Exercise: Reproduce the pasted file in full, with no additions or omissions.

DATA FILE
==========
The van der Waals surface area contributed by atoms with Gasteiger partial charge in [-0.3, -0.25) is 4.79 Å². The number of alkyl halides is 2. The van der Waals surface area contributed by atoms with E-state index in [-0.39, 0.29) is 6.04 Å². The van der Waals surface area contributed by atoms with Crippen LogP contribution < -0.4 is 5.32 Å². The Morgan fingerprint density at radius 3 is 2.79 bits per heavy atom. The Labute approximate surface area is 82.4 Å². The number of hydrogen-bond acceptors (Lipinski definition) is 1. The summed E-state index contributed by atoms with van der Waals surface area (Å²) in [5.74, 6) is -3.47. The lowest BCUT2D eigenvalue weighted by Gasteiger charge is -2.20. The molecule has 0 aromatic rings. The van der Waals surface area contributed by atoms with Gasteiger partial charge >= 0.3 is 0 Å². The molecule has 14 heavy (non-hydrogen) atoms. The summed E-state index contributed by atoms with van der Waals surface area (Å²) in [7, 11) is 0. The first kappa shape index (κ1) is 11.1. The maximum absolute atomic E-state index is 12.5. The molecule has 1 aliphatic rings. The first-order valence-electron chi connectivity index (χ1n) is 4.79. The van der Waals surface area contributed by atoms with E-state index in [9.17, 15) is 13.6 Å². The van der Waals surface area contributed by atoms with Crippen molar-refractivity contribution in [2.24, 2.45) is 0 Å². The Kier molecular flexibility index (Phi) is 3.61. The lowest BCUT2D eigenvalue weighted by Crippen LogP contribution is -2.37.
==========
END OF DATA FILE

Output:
The van der Waals surface area contributed by atoms with Gasteiger partial charge in [-0.3, -0.25) is 4.79 Å². The number of alkyl halides is 2. The van der Waals surface area contributed by atoms with E-state index in [-0.39, 0.29) is 6.04 Å². The van der Waals surface area contributed by atoms with Crippen LogP contribution < -0.4 is 5.32 Å². The Morgan fingerprint density at radius 3 is 2.79 bits per heavy atom. The Labute approximate surface area is 82.4 Å². The number of hydrogen-bond acceptors (Lipinski definition) is 1. The summed E-state index contributed by atoms with van der Waals surface area (Å²) in [5.74, 6) is -3.47. The lowest BCUT2D eigenvalue weighted by Gasteiger charge is -2.20. The molecule has 0 aromatic rings. The van der Waals surface area contributed by atoms with Gasteiger partial charge >= 0.3 is 0 Å². The molecule has 14 heavy (non-hydrogen) atoms. The summed E-state index contributed by atoms with van der Waals surface area (Å²) in [7, 11) is 0. The first kappa shape index (κ1) is 11.1. The maximum absolute atomic E-state index is 12.5. The molecule has 1 aliphatic rings. The first-order valence-electron chi connectivity index (χ1n) is 4.79. The van der Waals surface area contributed by atoms with E-state index in [9.17, 15) is 13.6 Å². The van der Waals surface area contributed by atoms with Crippen molar-refractivity contribution in [2.24, 2.45) is 0 Å². The Kier molecular flexibility index (Phi) is 3.61. The lowest BCUT2D eigenvalue weighted by Crippen LogP contribution is -2.37.